Will the reshuffle actually matter?
Writing for Endeavour Public Affairs, Stephen Tall gives his thoughts on the first major cabinet reshuffle since the general election of 2010. Stephen Tall is the Editor of Liberal Democrat Voice and a former Oxford City Councillor.
Will this reshuffle actually matter? That’s the question which looms over the current version of musical chairs currently obsessing the Westminster Village, as David Cameron and Nick Clegg re-model the Coalition in an attempt to give the Government the re-boot up the backside it so desperately needs.
Some say no, it won’t matter a jot. They’re half-right for two reasons.
First, the single biggest issue the Coalition faces – the one which will determine the fate of both Tories and Lib Dems at the next election – is the economy, and the reshuffle does not signify any real change at all to the Government’s Plan A. George Osborne remains firmly embedded in Number 11 as Chancellor (there was never any doubt Mr Cameron would shift his closest political friend and ally) and just as firmly set on keeping his Triple-A rating: Austerity, Austerity, Austerity. The Coalition will continue cutting the deficit, and keep its fingers crossed that the private sector compensates for shrinking the public sector and that the official growth figures turn out to be overly pessimistic.
For the Lib Dems, Nick Clegg and Vince Cable will continue to push the case for more borrowing for infrastructure projects through the Green Investment Bank and by turning state-owned RBS into a lending bank; while the Conservatives will ramp-up calls for further deregulation in employment laws. The nature of Coalition politics means that neither side will get its own way: expect a lot of give-and-take jostling in the coming months.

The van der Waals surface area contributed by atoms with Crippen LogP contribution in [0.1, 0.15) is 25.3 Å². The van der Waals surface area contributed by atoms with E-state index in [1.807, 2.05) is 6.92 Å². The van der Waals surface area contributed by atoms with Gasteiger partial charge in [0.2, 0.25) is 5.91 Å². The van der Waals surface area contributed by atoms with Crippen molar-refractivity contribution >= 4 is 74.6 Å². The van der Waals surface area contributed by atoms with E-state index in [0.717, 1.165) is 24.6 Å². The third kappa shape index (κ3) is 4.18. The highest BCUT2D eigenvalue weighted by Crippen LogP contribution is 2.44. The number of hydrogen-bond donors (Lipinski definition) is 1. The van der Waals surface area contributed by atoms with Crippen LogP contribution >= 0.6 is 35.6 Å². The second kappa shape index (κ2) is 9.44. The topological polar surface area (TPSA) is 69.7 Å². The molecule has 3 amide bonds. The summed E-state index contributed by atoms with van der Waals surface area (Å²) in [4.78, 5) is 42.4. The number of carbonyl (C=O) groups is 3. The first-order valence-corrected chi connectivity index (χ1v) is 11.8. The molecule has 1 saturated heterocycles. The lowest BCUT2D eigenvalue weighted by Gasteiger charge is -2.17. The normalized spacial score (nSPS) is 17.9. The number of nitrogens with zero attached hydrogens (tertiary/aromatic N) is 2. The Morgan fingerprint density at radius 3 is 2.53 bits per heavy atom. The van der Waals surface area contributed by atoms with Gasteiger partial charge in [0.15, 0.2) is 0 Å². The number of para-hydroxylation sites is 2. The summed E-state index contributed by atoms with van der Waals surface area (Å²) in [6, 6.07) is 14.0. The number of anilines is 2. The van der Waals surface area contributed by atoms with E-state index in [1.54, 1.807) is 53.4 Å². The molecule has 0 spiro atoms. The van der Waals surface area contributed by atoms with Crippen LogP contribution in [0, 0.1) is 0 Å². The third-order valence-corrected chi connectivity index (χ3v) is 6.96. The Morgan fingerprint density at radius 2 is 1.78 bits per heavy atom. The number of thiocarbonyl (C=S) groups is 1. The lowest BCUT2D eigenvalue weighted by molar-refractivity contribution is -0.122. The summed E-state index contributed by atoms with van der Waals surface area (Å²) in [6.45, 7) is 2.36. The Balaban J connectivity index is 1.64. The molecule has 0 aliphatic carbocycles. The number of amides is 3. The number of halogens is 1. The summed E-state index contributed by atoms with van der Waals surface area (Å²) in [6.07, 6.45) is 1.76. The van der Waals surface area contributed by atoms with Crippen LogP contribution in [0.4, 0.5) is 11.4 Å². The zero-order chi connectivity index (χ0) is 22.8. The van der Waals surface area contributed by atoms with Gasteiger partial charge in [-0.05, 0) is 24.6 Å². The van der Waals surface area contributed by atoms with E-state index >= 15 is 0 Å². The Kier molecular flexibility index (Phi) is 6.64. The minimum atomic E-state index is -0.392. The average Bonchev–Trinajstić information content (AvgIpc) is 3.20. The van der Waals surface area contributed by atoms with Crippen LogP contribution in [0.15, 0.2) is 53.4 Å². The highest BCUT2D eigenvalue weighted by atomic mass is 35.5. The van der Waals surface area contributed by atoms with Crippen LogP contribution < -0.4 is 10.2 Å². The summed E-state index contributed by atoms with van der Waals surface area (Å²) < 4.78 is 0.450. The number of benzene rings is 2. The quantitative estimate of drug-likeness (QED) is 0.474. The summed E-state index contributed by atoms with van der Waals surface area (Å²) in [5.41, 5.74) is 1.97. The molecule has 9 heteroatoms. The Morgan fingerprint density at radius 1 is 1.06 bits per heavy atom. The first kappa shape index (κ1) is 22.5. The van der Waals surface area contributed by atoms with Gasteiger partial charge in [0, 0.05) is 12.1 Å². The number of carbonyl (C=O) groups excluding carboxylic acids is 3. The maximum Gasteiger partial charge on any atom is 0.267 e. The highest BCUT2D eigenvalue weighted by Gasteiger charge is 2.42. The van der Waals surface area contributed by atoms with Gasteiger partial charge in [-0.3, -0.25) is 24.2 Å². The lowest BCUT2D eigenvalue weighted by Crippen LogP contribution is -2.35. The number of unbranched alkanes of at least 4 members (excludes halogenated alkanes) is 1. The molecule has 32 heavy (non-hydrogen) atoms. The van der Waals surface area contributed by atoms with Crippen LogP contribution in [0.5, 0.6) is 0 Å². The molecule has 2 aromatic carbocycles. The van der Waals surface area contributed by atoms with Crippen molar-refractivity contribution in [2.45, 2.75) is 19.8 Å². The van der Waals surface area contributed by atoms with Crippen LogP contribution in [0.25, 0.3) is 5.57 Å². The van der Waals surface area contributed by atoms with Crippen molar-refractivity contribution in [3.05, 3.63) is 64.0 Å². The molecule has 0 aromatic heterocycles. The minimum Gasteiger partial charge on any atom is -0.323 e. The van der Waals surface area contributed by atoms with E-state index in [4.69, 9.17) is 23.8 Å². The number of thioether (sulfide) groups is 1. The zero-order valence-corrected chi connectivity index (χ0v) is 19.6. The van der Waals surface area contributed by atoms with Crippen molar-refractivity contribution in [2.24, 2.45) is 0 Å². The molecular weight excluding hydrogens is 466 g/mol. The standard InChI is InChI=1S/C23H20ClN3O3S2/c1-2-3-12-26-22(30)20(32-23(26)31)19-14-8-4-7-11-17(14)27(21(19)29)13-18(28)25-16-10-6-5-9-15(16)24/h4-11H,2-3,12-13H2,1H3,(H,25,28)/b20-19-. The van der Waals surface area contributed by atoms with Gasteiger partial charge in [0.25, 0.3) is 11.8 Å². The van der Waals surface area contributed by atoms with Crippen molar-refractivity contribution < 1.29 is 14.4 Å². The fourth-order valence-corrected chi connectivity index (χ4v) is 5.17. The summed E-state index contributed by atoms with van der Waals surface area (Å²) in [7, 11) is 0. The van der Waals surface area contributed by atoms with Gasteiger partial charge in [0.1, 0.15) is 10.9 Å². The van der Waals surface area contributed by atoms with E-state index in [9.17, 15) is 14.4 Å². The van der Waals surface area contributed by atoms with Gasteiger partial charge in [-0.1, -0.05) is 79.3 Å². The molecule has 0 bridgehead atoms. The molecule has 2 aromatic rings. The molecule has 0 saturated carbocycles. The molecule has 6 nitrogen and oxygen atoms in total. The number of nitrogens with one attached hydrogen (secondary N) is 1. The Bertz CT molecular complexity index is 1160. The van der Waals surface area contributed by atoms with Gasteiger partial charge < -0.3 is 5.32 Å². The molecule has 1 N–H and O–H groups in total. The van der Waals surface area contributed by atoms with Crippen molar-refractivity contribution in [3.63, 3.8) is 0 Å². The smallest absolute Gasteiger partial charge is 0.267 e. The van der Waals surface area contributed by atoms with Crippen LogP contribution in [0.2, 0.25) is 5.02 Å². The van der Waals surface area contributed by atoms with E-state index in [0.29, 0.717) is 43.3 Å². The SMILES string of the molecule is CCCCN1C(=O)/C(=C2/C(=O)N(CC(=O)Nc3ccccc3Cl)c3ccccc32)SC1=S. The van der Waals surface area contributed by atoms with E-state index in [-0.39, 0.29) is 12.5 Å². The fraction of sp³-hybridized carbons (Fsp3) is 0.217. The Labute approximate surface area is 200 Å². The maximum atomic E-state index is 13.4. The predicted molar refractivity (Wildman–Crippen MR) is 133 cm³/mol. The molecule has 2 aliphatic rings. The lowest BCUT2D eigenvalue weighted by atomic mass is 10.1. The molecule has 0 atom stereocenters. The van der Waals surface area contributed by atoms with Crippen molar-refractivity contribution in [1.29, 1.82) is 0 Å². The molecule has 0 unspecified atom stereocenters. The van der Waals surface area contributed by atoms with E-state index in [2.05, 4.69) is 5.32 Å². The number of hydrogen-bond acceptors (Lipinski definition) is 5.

I think the reshuffle is a missed opportunity to inject some economic radicalism into the Coalition, especially as (ironically) the economy is the issue on which there has been least serious disagreement between the Lib Dems and Conservatives. Compared to tuition fees or the NHS or Lords reform, deficit reduction has been a relatively smooth Coalition ride. The Government should be building on this with a radical and popular agenda to create a more competitive and much, much fairer economy, as I argued here on LibDemVoice. This would mean further banking reform than currently proposed, for example by separating completely retail and investment banking, and parcelling up and selling on the currently state-owned banks into a number of smaller ones to create greater plurality in the system. More than this, it should be looking to re-invigorate capitalism by ensuring success not failure is rewarded, with shareholders given powers genuinely to hold executives to account for their performance. Nothing in the reshuffle suggests the Coalition is gearing up for this challenge.